Friday, 5 August 2016

Melbourne love affair ends in ... a great time in Sale


Ali Groves cried when told she was heading to Sale for her placement this year.
I’ll be honest; I wasn’t thrilled when I received the email announcing my impending placement in Sale for my fourth year of medicine. I cried to my housemates, I cried to my friends, I cried to my boyfriend and I called my Mum and I cried to her too. I had come from a small rural town and I had no interest in living in one again.

I had grown up in Western Victoria and although I absolutely loved living in Hamilton, I had well and truly grown out of the place by the time I was heading off to university. I began my medical degree with intentions of being a rural practitioner. I had always loved the rural lifestyle and although I had intentions to train in Melbourne, I wanted to return to the relaxed environment of the country later in life. That plan changed pretty quickly. I fell in love with Melbourne. My life was in Melbourne now. It was where my friends were, close to Chadstone shopping centre and there was always something to do. I loved it and never wanted to leave. Then I got moved to Sale.

Reluctantly, I packed my car and made the trip across Victoria, further east than I had ever been, 514 kilometres from Hamilton and 215 kilometres from Melbourne. And since this day I have not looked back. I am writing this, so embarrassed that I ever thought moving to Sale was the end of the world. In fact, it is somewhere I would strongly consider living in the future.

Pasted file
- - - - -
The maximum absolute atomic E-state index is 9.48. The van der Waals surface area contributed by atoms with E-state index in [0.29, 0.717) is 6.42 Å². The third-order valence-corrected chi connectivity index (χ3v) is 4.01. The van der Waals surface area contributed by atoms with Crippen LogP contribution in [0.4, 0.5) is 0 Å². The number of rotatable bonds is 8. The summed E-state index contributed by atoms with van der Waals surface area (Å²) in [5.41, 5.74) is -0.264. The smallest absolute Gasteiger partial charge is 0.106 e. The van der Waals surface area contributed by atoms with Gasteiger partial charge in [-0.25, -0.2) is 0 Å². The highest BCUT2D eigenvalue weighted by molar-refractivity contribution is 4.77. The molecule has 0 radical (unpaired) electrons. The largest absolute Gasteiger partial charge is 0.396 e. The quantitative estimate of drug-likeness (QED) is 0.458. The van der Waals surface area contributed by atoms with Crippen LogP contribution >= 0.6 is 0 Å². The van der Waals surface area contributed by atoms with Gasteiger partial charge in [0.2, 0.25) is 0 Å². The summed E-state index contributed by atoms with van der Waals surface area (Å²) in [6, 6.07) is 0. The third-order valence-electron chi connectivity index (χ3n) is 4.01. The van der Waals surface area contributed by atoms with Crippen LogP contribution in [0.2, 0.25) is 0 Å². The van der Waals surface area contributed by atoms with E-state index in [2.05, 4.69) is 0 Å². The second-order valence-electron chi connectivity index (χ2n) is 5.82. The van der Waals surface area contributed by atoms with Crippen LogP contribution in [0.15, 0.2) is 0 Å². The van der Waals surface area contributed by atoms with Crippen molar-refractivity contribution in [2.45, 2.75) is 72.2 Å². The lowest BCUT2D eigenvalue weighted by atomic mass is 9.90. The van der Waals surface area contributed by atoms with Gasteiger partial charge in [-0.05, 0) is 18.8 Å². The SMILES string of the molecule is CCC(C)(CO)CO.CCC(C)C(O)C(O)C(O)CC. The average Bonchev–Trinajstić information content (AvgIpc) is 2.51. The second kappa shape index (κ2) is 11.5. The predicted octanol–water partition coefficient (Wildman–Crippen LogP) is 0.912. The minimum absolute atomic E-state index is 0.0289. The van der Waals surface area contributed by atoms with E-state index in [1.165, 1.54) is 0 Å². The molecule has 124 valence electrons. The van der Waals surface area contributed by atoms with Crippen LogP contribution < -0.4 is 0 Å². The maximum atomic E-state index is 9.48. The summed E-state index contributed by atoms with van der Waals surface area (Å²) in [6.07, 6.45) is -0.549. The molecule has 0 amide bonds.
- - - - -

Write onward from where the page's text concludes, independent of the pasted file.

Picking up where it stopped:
Sale has an integrated program in fourth year, which involves swapping and changing between GP, women’s health, paediatrics and psychiatry on a weekly and even daily basis. Although I was initially hesitant about the lack of structure, it has been wonderful now that the year is coming to a close to be constantly revising all topics in the lead up to exams.

At the GP practices in Sale, unlike some of the metro clinics, we have our own patient lists and consulting rooms. This has been particularly beneficial for learning both real life skills and those we need for the exams and OSCEs. For our other rotations, we have one-on-one time with the registrars and consultants, which is unheard of. We even have four paediatricians for the eight students here! Furthermore, it is these consultants that we are working with every day that provide us with tutorials. Therefore, they are always of the highest quality and the relationships we build with the doctors will be beneficial for years to come.

Socially, living in Sale has been fantastic. I go involved with the local football-netball club the first week we arrived in Sale and this has been a fantastic outlet from medical student life. There are also so many great bike trails and day-trips around the area, which keep the weekends really interesting.  I had made more friendships with nursing staff and interns in the first week of going to Thursday night trivia in Sale than I had in a whole year in Melbourne in 2015! This is another aspect of studying in a small town that makes it so wonderful. The lifestyle in general is very relaxed; with each morning consisting of either a 5-minute walk to the hospital or a 5-minute drive to the GP clinic where you never have to sit in traffic!

I could not recommend studying rurally in third and fourth year more highly. It has been a wonderful experience that has completely changed my perspective on being a rural doctor and will strongly influence where I practice in the future.

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